With the rise in conservatism and the likely success of Mitt Romney in the upcoming presidential election, there will be a renewed effort to beat the war drum in regard to Iran. Given the disappointing economic conditions here in the U.S., there might be popular support for war, especially among some politicians and economists who believe that war will jump start our stalled economy. In a September 5, 2010 article in The New York Times, renowned economist Paul Krugman stated: “From an economic point of view, World War II was, above all, a burst of deficit-financed government spending” [that he believes was responsible for a long lasting economic boom]. He then concluded: “The economic moral is clear: when the economy is deeply depressed, the usual rules don’t apply.” Such a view is rooted in the belief that consumption is the main impetus for economic activity. Its effectiveness in modern time, however, may be open to speculation. To the extent that war necessitates a huge increase in government spending, it may have an expansionary effect on the economy. Workers would be able to find employment and earn income in war-related industries, and factories would produce more output to support a war. Additionally, the rebuilding efforts after a war could also help the economy.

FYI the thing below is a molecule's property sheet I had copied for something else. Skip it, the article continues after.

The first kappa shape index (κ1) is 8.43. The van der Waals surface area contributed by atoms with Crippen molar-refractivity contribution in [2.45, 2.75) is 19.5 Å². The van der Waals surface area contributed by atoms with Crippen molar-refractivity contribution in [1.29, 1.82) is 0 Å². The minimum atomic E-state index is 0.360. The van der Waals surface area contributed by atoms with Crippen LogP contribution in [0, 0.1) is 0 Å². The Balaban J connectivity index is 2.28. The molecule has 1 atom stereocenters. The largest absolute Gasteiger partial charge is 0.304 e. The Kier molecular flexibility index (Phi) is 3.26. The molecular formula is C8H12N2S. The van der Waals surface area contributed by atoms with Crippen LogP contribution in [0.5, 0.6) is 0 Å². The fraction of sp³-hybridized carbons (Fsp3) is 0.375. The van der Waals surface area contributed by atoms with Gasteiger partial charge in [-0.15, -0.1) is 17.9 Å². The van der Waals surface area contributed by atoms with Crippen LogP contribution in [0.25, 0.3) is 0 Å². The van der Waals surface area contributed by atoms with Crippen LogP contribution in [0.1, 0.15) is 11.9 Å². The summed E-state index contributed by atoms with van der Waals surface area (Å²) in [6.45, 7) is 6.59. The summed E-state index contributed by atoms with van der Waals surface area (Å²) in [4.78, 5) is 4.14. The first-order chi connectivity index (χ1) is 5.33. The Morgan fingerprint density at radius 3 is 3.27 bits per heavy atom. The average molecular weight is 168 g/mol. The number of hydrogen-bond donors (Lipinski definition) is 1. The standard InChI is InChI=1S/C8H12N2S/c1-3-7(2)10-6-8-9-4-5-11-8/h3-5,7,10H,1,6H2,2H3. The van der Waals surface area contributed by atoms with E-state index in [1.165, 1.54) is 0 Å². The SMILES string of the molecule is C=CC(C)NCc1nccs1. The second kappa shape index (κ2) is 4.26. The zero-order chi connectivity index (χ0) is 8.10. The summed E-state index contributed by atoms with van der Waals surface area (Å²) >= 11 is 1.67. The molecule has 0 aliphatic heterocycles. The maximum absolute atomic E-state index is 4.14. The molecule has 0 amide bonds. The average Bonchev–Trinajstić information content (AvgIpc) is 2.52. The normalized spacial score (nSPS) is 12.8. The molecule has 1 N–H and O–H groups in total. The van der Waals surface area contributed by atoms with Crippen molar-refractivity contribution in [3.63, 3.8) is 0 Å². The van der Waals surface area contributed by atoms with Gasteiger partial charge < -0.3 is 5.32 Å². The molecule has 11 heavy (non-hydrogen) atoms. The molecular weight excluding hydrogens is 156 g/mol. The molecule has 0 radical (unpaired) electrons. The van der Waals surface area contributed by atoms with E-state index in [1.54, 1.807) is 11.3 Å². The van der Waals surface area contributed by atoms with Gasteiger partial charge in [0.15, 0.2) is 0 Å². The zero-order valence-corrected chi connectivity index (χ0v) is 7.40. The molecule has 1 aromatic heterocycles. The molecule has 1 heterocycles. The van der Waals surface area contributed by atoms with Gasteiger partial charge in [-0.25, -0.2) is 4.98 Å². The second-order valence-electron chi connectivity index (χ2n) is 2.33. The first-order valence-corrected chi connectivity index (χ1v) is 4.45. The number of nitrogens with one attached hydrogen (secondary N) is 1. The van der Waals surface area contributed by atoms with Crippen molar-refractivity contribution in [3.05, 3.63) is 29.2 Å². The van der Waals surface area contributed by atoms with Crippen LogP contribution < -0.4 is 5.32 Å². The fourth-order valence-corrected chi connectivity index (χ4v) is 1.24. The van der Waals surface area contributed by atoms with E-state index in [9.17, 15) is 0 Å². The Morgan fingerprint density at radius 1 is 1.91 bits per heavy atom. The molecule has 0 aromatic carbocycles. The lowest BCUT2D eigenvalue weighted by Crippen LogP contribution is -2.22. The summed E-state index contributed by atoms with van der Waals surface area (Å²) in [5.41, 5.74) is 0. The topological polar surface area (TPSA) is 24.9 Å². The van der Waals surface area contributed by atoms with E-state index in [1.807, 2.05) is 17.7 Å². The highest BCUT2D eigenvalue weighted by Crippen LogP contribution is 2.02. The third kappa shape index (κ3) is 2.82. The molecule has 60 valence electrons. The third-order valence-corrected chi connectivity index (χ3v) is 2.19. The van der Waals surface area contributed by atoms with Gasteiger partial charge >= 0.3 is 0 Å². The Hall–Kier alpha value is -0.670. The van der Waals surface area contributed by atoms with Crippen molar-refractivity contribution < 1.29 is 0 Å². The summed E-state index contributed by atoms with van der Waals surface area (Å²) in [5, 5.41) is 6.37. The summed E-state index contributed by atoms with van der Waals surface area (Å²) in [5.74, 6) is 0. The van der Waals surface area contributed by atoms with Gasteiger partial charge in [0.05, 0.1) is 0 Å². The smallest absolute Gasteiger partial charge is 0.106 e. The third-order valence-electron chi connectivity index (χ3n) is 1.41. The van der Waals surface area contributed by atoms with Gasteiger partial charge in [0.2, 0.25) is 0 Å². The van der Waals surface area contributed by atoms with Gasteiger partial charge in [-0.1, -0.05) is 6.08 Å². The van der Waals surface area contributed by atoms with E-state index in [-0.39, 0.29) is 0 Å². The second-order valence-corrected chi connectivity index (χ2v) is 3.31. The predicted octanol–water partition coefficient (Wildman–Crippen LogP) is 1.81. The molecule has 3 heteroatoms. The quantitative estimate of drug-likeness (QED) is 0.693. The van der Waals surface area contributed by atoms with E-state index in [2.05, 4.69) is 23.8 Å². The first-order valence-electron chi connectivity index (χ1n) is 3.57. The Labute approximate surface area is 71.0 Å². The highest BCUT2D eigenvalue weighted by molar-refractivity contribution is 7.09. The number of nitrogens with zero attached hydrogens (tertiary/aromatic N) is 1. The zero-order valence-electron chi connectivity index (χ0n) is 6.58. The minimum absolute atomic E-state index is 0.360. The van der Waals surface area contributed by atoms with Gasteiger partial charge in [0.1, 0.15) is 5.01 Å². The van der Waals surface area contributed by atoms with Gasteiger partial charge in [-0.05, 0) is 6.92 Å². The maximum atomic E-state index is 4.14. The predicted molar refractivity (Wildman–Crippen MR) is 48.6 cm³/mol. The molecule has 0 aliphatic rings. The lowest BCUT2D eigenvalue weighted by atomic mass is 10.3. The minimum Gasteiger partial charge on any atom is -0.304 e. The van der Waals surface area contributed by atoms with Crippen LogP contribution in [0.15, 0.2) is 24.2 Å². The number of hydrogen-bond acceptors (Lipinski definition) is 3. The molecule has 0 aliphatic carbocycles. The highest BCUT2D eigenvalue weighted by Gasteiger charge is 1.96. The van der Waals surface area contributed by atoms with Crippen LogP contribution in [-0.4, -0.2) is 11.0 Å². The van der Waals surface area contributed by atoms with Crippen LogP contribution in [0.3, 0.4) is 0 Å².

Historically, the trend of U.S. economic performance reveals persistent ups and downs that are clearly more intense before and after major wars. Most notably, severe fluctuations occurred right after WWII. Such historical evidence has led many economists, such as Paul Krugman, to support war as a remedy for the country’s anemic economic recession. (See: Military Keynesianism Gone Haywire: Paul Krugman Pines For World War ... Based On Ginned-Up Reasons)